Alas, not even Spielberg can make a perfect film. The film begins with a lot of exposition, which is a tad repetitive for fans of the book and long-winded for the casual moviegoer who just wants to, as the saying goes, get to the good part. Seemingly important events are glossed over, others aren't defined enough, and quite a few opportunities are missed. And then there's the matter of I-Rok (T.J. Miller of Deadpool and Silicon Valley), a character expanded from minor annoyance in the novel to right hand man to the big bad in the film. What might have otherwise been a hammy comic relief bad guy when filtered through Miller's recent offscreen transgressions comes off as awkward and uncomfortable.

Despite this one odd casting misstep the rest of the cast seems to be having a lot of fun. While the book primarily focuses on Wade's point of view, the movie gives the rest of the "High Five", the leaderboard-leading good guy Gunters, more of a stake in the story. Parzival's biggest rival/potential love interest Art3mis (Olivia Cooke, Thoroughbreds) is basically a co-lead here, at one point even being given at storyline that was Parzival's in the book. The remainder of the "High Five", Gunters known as Aech, Daito and Sho, are all well-cast and dive right into their roles, though to reveal their identities (or the actors playing them) would be to spoil some fun surprises. Ben Mendelsohn (Rogue One) once again plays a villain, namely corporate stuffed suit Nolan Sorrento, but takes advantage of every opportunity he gets to chew scenery, especially in the OASIS.

There's a scene, specifically one of the challenges, that our heroes face in Ready Player One that perfectly encapsulates the film both on its own effort and as an adaptation of a book. Revealing exactly what it is would spoil one of the film's most inspired moments, but what's important about the scene is what it does. One point of view is that it's Spielberg's message to fans of the book, recognizing that changes sometimes need to be made but what's important is that the spirit and warmth of the story are still shining through. A more cynical eye, and there will likely be plenty as there were with the novel, may see it as mining beloved popular culture for cheap recognition. But the film is surprisingly respectful of what it references, more cognizant of what these symbols mean to us than just what they are. (Though one would be remiss not to notice that the corporate synergy is strong with this Warner Bros. movie.) Ready Player One is a film that rewards the viewer for taking the sometimes bold step of allowing oneself to recognize an adaptation as its own unique entity, and just giving in and enjoying it without picking at it for all the changes you don't like. It's by no means a groundbreaking film, but thanks to a clearly refreshed and less self-serious Spielberg, and a very game cast, Ready Player One is a thrill ride with a futuristic look and a nostalgic feel, scratching an itch we may not have known we had for a good old-fashioned treasure hunt adventure.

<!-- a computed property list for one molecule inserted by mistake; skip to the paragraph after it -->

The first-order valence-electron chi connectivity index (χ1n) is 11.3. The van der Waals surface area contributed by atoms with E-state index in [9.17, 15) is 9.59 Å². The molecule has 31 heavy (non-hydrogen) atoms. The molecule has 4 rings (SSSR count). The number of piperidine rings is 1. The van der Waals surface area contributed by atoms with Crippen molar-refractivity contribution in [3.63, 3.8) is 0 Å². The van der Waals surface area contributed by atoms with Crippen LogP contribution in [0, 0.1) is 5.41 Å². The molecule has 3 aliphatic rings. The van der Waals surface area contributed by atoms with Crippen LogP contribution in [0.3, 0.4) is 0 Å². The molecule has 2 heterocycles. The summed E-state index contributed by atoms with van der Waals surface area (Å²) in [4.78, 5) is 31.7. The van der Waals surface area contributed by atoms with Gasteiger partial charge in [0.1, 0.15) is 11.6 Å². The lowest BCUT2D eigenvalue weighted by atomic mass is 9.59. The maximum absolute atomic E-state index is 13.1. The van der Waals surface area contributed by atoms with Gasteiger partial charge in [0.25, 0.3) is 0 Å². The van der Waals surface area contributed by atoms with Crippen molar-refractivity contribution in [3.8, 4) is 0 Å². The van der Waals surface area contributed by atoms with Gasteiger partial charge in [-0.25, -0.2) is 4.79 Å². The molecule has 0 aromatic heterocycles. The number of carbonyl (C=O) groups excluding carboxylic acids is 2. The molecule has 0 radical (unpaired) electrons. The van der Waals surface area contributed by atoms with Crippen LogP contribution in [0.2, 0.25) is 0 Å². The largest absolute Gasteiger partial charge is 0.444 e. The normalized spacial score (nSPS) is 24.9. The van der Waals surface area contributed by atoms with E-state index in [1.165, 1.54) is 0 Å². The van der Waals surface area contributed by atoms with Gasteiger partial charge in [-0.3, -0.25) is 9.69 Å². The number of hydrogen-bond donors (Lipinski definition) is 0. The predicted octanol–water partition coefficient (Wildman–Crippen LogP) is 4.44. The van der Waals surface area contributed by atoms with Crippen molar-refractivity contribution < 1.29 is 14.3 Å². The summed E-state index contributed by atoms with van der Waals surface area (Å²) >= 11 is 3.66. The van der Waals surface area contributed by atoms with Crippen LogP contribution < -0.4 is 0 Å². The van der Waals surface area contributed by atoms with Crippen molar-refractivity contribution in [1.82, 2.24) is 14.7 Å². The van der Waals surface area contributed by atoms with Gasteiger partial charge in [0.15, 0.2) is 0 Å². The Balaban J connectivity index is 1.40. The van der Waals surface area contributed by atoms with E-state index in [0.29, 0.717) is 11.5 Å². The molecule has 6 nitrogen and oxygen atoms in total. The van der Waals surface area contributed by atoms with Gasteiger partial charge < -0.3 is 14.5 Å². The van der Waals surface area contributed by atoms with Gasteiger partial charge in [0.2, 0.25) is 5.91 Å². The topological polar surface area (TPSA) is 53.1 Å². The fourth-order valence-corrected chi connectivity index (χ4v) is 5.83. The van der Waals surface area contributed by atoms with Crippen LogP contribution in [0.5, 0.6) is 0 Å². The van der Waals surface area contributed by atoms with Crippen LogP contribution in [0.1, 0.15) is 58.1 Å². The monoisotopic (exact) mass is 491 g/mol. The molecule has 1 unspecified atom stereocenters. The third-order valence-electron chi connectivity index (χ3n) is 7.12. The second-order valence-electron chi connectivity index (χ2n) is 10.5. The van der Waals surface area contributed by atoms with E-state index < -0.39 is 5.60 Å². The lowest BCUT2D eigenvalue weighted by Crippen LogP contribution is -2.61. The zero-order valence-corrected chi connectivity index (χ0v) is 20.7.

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-Mike Stec